Neverending Daycare as a Way of Life


I have been on this planet for fifty-three years.  A Gen Xer.  We grew up on punk rock, wanting to be the opposite of our hippie parents and wanted to grow up fast.  We grew up without helmets, curfews, and not free from consequences. We had societal consequences for poor behavior and judgement.  If we screwed up, we paid the price, learned from the experience and hope to not repeat.  This correction came from parents, coaches, bosses and random adults on the street.  The police weren’t called.  Adults handled the situation and we listened.  As teenage boys, we feared our friend’s fathers and respected their mothers.

Teenagers today would not survive in that world where there were no cellphones, Internet, constant entertainment and “safe spaces.”  I have never heard the term “safe” as much as I have heard over the last couple years. The world is not safe regardless of how anyone perceives it. For those who hold this perception as true, I suggest going to a foreign country and experiencing how different America truly is.  No one cared about your feelings.  Bullies were common and were either dealt with or not.  You were afraid to lose your job if you didn’t go above and beyond and there was no “calling in sick” if you did not want to work that day.  Mental health days would have been ridiculed.  There was no whining.  There was overcoming challenges and the option to try again if you failed without any guarantee of success or in many cases sympathy. Trophies meant that you were one of the best in that particular activity.

What happened?  We, as a group, decided to get soft.  Technology has provided an environment where one can live an easy and soft life. We subconsciously agreed to not let anything bad happen to our children.  Everyone won and everyone was told they were the best.  Even when they weren’t even close.  This fiction twisted our American youth with no non-painful remedy.  We sent these kids out into the world with a distorted view that everything was going to go their way and when it did not it was acceptable to throw a temper tantrum and blame others. 

A long time ago, I told my sons that if they continued to be men who were strong, responsible, and respectful, they would find themselves strange amongst their peers.  My forecast proved true, and they repeatedly confirm the strangeness they feel with stories from their workplaces and social lives.  It is sad when we live in a culture that raises children to be completely unequipped to handle life’s darker side.  We are not preparing our children to be productive and responsible adults.  Adults that accept responsibility and take pride in being an adult that perseveres over life’s challenges.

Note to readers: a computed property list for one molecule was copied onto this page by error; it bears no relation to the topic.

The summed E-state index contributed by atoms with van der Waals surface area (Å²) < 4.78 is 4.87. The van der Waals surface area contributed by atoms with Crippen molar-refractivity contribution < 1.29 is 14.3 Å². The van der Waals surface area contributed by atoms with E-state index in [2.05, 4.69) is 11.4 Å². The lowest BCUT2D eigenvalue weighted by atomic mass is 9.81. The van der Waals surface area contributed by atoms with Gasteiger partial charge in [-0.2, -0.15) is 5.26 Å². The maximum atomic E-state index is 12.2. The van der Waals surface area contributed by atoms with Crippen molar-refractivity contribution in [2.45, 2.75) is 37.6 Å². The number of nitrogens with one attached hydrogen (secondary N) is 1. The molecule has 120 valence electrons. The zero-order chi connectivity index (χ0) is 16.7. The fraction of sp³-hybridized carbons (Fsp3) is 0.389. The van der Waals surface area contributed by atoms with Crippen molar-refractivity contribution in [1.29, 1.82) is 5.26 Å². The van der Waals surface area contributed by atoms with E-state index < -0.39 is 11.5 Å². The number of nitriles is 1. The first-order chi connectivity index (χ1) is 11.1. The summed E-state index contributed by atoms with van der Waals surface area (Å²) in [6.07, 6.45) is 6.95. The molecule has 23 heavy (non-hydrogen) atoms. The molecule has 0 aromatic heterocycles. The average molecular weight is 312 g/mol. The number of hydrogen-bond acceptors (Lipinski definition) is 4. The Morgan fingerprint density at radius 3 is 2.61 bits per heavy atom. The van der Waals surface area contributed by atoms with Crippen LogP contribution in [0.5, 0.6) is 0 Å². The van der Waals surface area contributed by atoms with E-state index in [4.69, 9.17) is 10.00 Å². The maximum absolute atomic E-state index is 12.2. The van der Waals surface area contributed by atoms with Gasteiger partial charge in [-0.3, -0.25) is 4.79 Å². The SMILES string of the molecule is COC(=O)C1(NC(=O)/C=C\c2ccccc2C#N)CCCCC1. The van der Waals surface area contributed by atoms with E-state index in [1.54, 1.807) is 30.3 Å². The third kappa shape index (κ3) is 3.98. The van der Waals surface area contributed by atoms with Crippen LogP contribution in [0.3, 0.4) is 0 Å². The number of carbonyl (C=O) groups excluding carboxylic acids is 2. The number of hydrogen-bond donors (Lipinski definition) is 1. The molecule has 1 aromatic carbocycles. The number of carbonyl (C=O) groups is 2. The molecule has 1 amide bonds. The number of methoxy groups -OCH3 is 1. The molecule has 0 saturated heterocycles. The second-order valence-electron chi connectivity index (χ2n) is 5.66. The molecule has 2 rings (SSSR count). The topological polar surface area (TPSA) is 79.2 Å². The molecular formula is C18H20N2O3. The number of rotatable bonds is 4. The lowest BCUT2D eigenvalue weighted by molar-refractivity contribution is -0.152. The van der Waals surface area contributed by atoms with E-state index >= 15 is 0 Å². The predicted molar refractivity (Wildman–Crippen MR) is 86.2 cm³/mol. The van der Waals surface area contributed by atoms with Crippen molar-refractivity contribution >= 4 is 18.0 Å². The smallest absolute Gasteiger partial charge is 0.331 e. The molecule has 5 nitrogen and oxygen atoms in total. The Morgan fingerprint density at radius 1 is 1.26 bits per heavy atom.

As an American society, we are doing to opposite of what parents should do regarding the raising of children.  We are enabling childish behavior and protecting our children from consequences and in many cases, blaming everyone but themselves.  This approach makes life more difficult and creates an environment where daily trials appear to be a crisis. 

Enabling bad behavior and avoiding responsibility does not bode well for an individual’s future and is difficult to correct without pain.  This pain comes from situations where consequences cannot be avoided, such as illness, loss of a loved one, job, etc.  It will happen as it has to all of us at one time. There is no safe space in a dark alley while walking home from a wine bar at night.  There is no safe space from not paying your rent or mortgage.  There is no safe space from cancer or death. When something bad happens, what does one do? Call mom or dad?  The police? They resolve the problem in the best possible method and move on.  Pick yourself up, dust it off and keep moving. Years ago, a friend of mine, an older Marine drill sergeant at Camp Lejeune in North Carolina, stated after a rough day in training new recruits that “he could not fix eighteen years of sh#*y parenting in fifteen weeks”.  Sad but true. 

How do we, as American adults, fix this?  We must remember our aunts, uncles, family friends and mentors of years ago and start being leaders again.  Being a good leader is leading by example.  We need to not capitulate to erroneous arguments, enable bad and destructive behavior and start showing the younger generations that they are capable of more than consuming social media, being entertained and being a passenger to their own lives. 

This condition that is afflicting our children can be fixed.  We just need to be adults and, more importantly, parents and not friends.

AOF – American on Fire is a private citizen who has had enough.

Image: Pixabay

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